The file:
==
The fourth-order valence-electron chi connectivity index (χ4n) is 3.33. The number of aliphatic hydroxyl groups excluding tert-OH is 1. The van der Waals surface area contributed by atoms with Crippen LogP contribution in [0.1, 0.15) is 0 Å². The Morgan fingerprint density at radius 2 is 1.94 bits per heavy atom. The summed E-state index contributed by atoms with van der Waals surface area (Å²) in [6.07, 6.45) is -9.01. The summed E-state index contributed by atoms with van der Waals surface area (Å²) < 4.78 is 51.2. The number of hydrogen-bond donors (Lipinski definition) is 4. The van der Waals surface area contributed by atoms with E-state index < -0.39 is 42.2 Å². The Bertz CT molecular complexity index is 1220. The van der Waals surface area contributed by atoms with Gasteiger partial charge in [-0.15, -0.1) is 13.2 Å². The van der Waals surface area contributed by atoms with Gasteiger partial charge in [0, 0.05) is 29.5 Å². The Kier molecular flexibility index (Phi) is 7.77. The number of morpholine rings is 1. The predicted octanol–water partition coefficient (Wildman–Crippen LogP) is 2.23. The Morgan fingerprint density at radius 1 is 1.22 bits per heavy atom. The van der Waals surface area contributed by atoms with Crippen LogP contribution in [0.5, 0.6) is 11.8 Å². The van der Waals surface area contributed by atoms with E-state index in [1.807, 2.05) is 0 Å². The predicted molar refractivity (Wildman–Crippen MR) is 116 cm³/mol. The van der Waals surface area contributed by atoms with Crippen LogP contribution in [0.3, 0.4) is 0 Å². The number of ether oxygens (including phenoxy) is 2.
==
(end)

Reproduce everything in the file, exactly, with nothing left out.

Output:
The fourth-order valence-electron chi connectivity index (χ4n) is 3.33. The number of aliphatic hydroxyl groups excluding tert-OH is 1. The van der Waals surface area contributed by atoms with Crippen LogP contribution in [0.1, 0.15) is 0 Å². The Morgan fingerprint density at radius 2 is 1.94 bits per heavy atom. The summed E-state index contributed by atoms with van der Waals surface area (Å²) in [6.07, 6.45) is -9.01. The summed E-state index contributed by atoms with van der Waals surface area (Å²) < 4.78 is 51.2. The number of hydrogen-bond donors (Lipinski definition) is 4. The van der Waals surface area contributed by atoms with E-state index < -0.39 is 42.2 Å². The Bertz CT molecular complexity index is 1220. The van der Waals surface area contributed by atoms with Gasteiger partial charge in [-0.15, -0.1) is 13.2 Å². The van der Waals surface area contributed by atoms with Gasteiger partial charge in [0, 0.05) is 29.5 Å². The Kier molecular flexibility index (Phi) is 7.77. The number of morpholine rings is 1. The predicted octanol–water partition coefficient (Wildman–Crippen LogP) is 2.23. The Morgan fingerprint density at radius 1 is 1.22 bits per heavy atom. The van der Waals surface area contributed by atoms with Crippen LogP contribution in [0.5, 0.6) is 11.8 Å². The van der Waals surface area contributed by atoms with E-state index in [1.807, 2.05) is 0 Å². The predicted molar refractivity (Wildman–Crippen MR) is 116 cm³/mol. The van der Waals surface area contributed by atoms with Crippen LogP contribution in [0.3, 0.4) is 0 Å². The number of ether oxygens (including phenoxy) is 2.